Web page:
On occasion, Philip Levine also has been legitimately faulted for the seeming arbitrariness in line breaks and too-frequent examples of weaker words at line breaks in his poems.  Although there are still a number of lines (as seen in the excerpt from "Joe Gould's Pen")÷none of which can be excused as syllabic or metered lines÷in this book that would be enhanced by rearrangement and removal of prepositions, conjunctions, or other ineffective words from line endings, far fewer examples occur here than in his earlier books.  Levine has apparently been more conscientious about creating effective line breaks in his recent collections, and such criticism now may only amount to quibbling about a minor irritation.
    Levine often wonders about the usefulness of words, especially in poetry, to adequately convey meaning and emotion.  In "These Words," he describes trying to read "scraps of old letters / damp ragged stories" ruined by rain:

        "Door," she has written, "leaf," on the page's
        other side, "stone," words out of poetry,
        the words my mother read to Aunt Pearl
        forty-nine years ago to comfort her
        in her loss. How innocent we were then,
        how much we believed in the comfort words
        could bring, how much we thought they would explain . . . .

    He questions and criticizes the effect of words against silence in "'He Would Never Use One Word Where None Would Do":

        Fact is silence is the perfect water:
        unlike rain it falls from no clouds
        to wash our minds, to ease our tired eyes,
        to give heart to the thin blades of grass
        fighting through the concrete for even air
        dirtied by our endless stream of words.

    Other times, as in "Sundays with Lungo" where he regards with wonder the way his friend's words "came sideways out of his mouth / so the wind would blow it to tatters, words / that became nothing," words assume "pure sounds / thrust back into the wind's face."  In one of the poems about searching for knowledge of his father, "The Return," he quotes a note from a journal left by his father and inherited by Levine when he "was almost seventy." It reads simply enough, "He who looks for answers finds questions."  Now in his seventies, still looking for answers, Levine asks in "Sunday with Lungo,"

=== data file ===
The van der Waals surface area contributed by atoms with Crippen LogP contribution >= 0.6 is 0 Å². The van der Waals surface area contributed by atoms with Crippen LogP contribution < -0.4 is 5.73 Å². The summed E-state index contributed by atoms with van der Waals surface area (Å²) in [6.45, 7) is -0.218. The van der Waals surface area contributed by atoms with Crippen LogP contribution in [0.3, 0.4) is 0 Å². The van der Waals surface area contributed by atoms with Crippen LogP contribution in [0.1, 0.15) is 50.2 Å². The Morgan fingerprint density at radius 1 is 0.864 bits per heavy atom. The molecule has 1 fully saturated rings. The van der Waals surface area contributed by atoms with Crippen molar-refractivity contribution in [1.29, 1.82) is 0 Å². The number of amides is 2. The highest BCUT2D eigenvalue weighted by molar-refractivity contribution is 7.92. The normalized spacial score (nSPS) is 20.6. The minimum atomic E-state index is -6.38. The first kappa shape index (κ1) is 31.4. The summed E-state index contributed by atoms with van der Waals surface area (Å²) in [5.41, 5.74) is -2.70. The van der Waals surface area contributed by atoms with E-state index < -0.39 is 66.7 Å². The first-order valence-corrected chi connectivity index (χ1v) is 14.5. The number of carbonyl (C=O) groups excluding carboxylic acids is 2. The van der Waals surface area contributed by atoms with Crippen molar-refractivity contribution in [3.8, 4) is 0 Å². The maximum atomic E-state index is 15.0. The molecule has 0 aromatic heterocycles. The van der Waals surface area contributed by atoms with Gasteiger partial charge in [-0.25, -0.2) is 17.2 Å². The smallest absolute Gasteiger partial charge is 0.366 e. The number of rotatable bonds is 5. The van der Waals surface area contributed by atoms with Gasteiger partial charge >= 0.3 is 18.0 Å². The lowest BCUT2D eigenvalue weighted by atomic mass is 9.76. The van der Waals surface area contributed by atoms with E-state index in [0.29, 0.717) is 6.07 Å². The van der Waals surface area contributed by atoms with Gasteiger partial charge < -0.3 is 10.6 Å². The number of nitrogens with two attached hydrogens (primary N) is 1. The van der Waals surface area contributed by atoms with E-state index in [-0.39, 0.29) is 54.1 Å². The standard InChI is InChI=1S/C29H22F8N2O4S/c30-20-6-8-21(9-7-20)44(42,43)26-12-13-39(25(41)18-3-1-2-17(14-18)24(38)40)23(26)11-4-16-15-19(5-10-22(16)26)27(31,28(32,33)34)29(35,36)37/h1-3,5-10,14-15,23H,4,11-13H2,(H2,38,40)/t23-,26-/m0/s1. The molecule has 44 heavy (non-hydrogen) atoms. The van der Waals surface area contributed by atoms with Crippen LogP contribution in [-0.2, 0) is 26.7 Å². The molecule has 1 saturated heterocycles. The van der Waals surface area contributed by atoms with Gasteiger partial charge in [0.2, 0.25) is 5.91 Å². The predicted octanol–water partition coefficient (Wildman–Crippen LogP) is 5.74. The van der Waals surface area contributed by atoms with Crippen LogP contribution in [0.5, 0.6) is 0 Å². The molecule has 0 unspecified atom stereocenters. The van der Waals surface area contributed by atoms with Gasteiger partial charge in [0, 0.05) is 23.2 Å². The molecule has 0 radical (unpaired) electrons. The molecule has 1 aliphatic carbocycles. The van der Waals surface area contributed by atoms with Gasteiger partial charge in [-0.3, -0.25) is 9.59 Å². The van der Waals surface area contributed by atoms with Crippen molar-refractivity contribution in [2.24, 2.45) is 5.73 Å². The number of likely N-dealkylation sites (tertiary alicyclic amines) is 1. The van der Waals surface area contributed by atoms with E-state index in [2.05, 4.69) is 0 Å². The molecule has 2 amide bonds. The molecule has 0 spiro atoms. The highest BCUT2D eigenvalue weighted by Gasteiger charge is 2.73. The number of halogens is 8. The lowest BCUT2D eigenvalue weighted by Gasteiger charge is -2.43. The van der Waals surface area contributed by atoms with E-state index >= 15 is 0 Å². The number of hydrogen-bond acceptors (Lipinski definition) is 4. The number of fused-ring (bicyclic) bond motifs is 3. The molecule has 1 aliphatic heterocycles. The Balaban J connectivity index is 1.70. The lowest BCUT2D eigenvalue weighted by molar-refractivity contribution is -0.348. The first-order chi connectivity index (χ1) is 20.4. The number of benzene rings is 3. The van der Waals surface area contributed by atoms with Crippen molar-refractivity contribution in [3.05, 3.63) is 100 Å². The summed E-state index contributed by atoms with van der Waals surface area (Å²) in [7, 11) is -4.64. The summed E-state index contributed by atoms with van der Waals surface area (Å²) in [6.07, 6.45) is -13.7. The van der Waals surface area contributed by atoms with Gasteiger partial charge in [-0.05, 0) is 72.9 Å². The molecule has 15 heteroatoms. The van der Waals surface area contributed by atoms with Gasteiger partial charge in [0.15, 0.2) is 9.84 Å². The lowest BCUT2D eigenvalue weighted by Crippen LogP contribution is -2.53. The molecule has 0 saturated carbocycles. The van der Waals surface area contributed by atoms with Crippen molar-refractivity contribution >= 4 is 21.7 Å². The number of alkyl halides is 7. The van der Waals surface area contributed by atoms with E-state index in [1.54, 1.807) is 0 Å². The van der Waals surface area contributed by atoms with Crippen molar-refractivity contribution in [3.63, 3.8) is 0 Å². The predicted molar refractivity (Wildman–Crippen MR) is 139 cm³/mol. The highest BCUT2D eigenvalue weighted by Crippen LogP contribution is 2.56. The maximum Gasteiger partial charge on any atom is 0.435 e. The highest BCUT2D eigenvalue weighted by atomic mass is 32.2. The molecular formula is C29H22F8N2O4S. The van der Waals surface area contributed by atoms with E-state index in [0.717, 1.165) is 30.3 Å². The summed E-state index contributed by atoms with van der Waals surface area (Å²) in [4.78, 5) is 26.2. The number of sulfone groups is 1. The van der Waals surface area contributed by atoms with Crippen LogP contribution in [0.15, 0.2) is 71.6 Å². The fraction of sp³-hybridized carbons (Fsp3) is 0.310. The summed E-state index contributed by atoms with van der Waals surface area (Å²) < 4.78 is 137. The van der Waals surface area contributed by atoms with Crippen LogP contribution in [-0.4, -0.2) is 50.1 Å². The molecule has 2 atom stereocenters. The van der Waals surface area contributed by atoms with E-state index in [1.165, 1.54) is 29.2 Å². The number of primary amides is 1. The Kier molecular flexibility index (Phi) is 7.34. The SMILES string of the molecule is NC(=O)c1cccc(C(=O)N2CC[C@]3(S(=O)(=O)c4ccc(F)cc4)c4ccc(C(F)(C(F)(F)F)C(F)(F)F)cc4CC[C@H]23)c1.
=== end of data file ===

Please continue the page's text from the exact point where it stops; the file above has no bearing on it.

Do you know how to read the wind? Do you?
        It's easy. Just close your eyes and listen.
        Of course, you have to be old, broken
        in body and spirit, brought down so low÷
        as Lungo was÷that even words make sense.

    Indeed, it is fascinating to read the two poems ("The Return" and "The Mercy") in this collection that most reflect Philip Levine's attempts to fully understand the lives, and the deaths, of his parents÷the father he didn't know and the mother who influenced him greatly.  This is territory Levine also has explored with prose in his autobiographical memoir, The Bread of Time, published in 1993, where he includes a conversation with his mother:

        "You want to know who your father was?"
        I could tell by the way she was looking at me that she expected
        a serious answer.  Here I was, a man in his sixtieth year, and I
        had to ask the old Dr. Prescott question: Was I searching for the father.
        I knew without the least doubt that if I simply asked, Who was my father?
        She would answer me without the least temporizing.  As it was, in my
        ignorance, he could have been anyone old enough but not too old in 1927: